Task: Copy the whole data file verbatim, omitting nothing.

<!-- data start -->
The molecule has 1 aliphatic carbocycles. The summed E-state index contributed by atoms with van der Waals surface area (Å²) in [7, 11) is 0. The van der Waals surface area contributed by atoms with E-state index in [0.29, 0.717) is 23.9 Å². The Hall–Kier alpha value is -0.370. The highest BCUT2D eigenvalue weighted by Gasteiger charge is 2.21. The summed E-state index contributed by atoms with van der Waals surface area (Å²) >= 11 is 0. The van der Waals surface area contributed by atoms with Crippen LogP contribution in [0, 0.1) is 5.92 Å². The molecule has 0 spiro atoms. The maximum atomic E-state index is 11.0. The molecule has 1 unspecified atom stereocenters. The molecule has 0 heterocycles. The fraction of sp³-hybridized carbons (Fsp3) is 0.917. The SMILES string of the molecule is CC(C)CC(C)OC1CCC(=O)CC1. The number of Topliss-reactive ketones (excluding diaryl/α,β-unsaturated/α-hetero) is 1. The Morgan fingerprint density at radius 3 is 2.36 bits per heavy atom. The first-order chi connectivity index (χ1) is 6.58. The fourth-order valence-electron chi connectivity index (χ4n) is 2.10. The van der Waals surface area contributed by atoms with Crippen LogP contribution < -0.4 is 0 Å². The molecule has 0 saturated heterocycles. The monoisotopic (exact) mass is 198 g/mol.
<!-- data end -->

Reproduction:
The molecule has 1 aliphatic carbocycles. The summed E-state index contributed by atoms with van der Waals surface area (Å²) in [7, 11) is 0. The van der Waals surface area contributed by atoms with E-state index in [0.29, 0.717) is 23.9 Å². The Hall–Kier alpha value is -0.370. The highest BCUT2D eigenvalue weighted by Gasteiger charge is 2.21. The summed E-state index contributed by atoms with van der Waals surface area (Å²) >= 11 is 0. The van der Waals surface area contributed by atoms with Crippen LogP contribution in [0, 0.1) is 5.92 Å². The molecule has 0 spiro atoms. The maximum atomic E-state index is 11.0. The molecule has 1 unspecified atom stereocenters. The molecule has 0 heterocycles. The fraction of sp³-hybridized carbons (Fsp3) is 0.917. The SMILES string of the molecule is CC(C)CC(C)OC1CCC(=O)CC1. The number of Topliss-reactive ketones (excluding diaryl/α,β-unsaturated/α-hetero) is 1. The Morgan fingerprint density at radius 3 is 2.36 bits per heavy atom. The first-order chi connectivity index (χ1) is 6.58. The fourth-order valence-electron chi connectivity index (χ4n) is 2.10. The van der Waals surface area contributed by atoms with Crippen LogP contribution < -0.4 is 0 Å². The molecule has 0 saturated heterocycles. The monoisotopic (exact) mass is 198 g/mol.